Yearly Archives: 2011
“In a system of taxation based on justice and equity it is fundamental that the burdens be proportioned to the capacity of the people contributing” (Mater et Magistra, 132).
Every citizen has a moral obligation to contribute to the common good. In financial terms, this responsibility is carried out primarily through a person’s labor and the wealth it creates. But a citizen also contributes through the payment of taxes, which are used to fund the cost of government.
Balancing this tax burden is a matter of prudential judgment. Taxes that are adjusted to income levels are designed to place more of the burden on the wealthy. However, some argue that this policy penalizes those who are successful and discourages them from further investment and industry that creates jobs. In other words, “taxing the rich” may have negative consequences for the economy as a whole.
How the combination of progressive and regressive taxes is balanced is a source of much debate. Regardless of the solution, taxation policy should not become a weapon in class warfare. Citizens should work together to create a solution that is fair to all sides. The common good should be the goal of any taxation policy, not the interests of one particular class.
A just tax system is one that is based on a citizen’s ability to pay in proportion to the cost of maintaining government. In supporting their nation and communities, taxpayers should not find themselves unable to provide for their own families or maintain their businesses. Workers should earn enough money to pay their taxes and still take home a “living wage.” Traditional families should also be encouraged. This means that a husband working full-time should be able to support his wife and children at home.
Unfortunately, this is not always the case. Many mothers are forced to leave their children in order to earn second incomes because of the amount of tax the fathers must pay out of their incomes. This economic pressure adds to the stress and emotional cost to parents and their children. This is why the USCCB has supported family-friendly tax legislation, such as tax credits for children and direct rebates to low-income families with dependents. The bishops’ conference has also supported adjustments that would reduce the “marriage penalty” by increasing the qualifying amount for married workers.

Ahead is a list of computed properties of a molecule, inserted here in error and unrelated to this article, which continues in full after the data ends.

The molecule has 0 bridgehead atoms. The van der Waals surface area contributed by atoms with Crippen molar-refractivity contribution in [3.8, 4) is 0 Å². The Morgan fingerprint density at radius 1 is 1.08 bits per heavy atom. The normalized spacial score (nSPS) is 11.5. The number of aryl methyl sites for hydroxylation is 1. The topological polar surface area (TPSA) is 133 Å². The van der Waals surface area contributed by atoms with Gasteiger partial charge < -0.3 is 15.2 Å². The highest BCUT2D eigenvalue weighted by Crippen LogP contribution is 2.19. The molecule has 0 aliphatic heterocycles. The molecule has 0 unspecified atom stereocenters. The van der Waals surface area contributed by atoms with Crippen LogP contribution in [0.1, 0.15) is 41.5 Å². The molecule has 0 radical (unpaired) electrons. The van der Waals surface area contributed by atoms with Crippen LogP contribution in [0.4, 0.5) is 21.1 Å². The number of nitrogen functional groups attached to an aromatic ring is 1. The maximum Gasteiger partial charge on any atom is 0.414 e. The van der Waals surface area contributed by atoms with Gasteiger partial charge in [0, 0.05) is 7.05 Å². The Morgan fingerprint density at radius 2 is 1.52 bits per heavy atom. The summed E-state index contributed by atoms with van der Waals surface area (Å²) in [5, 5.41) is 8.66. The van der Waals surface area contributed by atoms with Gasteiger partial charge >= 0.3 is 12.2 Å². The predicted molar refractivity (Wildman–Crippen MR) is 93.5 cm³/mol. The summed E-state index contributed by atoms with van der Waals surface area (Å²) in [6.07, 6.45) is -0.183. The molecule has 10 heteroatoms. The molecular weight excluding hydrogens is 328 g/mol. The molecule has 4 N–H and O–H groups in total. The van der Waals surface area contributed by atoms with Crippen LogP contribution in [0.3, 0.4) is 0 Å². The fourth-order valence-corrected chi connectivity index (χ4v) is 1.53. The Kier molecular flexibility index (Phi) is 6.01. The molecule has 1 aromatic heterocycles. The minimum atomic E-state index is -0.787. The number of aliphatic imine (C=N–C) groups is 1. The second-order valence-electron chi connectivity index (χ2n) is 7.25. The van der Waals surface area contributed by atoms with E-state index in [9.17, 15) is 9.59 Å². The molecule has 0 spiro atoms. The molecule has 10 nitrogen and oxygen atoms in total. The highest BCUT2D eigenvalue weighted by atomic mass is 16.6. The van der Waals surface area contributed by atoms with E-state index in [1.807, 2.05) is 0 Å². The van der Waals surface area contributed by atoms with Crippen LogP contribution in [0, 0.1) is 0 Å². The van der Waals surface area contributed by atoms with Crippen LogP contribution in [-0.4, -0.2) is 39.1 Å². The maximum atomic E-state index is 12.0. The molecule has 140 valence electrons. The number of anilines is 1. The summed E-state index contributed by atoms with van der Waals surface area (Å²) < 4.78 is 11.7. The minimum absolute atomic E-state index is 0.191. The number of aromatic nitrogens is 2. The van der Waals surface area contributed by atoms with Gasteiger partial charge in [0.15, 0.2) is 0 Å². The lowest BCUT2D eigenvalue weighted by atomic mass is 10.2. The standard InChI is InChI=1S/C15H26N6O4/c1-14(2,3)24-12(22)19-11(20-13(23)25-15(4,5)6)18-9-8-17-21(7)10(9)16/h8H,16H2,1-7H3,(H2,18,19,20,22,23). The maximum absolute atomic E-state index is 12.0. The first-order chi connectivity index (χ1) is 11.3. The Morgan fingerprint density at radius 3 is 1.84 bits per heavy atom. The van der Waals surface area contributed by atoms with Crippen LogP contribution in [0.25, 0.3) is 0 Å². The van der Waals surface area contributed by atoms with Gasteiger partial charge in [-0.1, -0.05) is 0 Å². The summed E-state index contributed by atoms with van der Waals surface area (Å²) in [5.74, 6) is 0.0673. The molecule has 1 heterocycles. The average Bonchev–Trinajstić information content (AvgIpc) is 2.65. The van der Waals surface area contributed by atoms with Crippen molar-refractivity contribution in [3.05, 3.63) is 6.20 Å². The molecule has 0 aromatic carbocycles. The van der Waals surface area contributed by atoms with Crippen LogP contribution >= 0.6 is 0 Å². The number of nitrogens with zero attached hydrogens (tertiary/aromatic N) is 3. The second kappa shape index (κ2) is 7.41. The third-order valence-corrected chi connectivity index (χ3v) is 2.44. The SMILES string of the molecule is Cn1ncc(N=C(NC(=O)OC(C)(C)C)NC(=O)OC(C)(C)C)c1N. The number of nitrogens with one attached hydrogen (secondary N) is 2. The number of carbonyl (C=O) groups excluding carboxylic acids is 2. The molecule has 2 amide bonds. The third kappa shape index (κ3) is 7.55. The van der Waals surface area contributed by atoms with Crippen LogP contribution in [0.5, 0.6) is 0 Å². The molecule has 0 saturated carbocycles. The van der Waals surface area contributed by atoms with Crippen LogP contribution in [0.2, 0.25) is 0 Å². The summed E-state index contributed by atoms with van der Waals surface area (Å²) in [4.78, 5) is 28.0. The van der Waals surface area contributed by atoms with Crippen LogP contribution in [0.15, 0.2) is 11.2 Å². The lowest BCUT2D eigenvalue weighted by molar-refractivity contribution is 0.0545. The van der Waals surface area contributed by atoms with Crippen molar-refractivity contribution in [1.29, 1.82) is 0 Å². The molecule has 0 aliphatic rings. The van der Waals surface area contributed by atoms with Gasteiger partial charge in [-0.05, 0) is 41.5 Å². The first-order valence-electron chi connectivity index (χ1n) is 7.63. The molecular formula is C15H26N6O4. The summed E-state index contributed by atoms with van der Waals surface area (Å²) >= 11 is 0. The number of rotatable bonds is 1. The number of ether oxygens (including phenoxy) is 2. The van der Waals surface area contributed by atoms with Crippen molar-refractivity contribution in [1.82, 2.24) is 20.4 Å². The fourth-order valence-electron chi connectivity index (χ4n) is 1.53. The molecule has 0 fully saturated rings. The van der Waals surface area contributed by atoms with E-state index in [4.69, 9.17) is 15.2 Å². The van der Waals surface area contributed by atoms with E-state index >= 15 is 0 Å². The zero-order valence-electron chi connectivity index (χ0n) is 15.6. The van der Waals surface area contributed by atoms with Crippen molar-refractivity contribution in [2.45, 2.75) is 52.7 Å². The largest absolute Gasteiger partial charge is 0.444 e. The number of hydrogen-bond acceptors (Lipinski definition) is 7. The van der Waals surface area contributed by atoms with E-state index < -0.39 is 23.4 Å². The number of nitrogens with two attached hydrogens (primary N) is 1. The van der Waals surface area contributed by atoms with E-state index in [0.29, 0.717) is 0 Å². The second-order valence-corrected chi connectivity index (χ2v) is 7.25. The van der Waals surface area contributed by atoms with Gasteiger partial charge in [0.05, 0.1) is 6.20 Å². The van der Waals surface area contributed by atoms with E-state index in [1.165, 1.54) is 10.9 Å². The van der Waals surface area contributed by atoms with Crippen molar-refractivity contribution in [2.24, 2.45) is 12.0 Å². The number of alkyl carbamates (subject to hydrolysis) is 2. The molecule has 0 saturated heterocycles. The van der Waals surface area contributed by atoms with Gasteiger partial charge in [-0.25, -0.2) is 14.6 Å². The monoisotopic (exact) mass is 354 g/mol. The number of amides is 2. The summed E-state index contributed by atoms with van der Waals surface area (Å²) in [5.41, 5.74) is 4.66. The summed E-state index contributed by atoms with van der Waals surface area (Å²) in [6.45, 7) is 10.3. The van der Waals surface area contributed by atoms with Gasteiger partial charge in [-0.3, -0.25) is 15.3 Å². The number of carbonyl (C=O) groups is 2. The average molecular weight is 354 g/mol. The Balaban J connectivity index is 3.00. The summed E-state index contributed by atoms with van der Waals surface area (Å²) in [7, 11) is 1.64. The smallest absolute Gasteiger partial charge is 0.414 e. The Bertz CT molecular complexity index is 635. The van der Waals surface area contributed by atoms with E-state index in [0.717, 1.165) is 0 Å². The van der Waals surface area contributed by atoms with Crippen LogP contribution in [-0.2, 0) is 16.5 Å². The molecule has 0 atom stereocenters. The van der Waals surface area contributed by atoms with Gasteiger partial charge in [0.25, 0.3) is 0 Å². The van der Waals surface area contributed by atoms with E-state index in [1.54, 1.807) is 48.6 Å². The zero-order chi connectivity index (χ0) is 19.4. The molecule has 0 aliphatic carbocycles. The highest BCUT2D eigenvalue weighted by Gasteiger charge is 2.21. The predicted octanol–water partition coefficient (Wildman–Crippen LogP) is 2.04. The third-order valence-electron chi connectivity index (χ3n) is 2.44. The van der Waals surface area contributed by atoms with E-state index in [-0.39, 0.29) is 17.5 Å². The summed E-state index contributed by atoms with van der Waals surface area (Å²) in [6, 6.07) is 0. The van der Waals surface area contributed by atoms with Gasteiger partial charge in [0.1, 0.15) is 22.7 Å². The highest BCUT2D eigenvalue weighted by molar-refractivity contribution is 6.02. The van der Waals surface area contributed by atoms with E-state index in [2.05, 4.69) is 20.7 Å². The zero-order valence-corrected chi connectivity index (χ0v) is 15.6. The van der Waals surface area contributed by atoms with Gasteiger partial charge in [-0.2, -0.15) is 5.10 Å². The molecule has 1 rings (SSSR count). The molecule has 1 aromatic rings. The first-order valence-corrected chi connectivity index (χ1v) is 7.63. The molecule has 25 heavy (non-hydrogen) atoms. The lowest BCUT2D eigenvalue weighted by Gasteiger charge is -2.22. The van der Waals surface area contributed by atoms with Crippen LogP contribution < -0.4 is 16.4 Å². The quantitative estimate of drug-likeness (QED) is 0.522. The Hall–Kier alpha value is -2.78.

Large corporations, small businesses, and other institutions that employ workers also have a significant impact on family stability, as well as on society as a whole. In addition to paying workers’ wages, corporations provide financial support for the common good by paying federal and state income taxes. These taxes represent another major source of revenue for the government.
To sustain the corporations and businesses that provide employment and financial support, the government should ensure that corporate taxes are low enough for both large and small companies to operate at optimal levels. “Governments must provide regulations and a system of taxation which encourage firms to preserve the environment, employ disadvantaged workers, and create jobs in depressed areas. Managers and stockholders should not be torn between their responsibilities to their organizations and their responsibilities toward society as a whole” (USCCB, Economic Justice for All, 118).
- Taxes should be fairly based upon one’s ability to pay.
- Tax policy should not penalize marriage or the raising of children.
- Corporate taxes should not threaten the capacity to create and sustain jobs.
The well-being of our families, communities, and nation depends on the success of business and industry to create wealth. The greater the growth of industry, the more stable our society becomes: “Another name for peace is development. Just as there is a collective responsibility for avoiding war, so too there is a collective responsibility for promoting development” (Centesimus Annus, 52).
Business and industry create the wealth that provides financial support for their workers, both blue and white collar, and their families through earned wages, medical benefits, life insurance, disability, and pension plans. Without these wages and benefits, most workers would be unable to obtain the goods necessary to living life without relying on the government for direct assistance. (more…)
“The right and the duty of parents to educate their children are primordial and inalienable” (CCC 2221).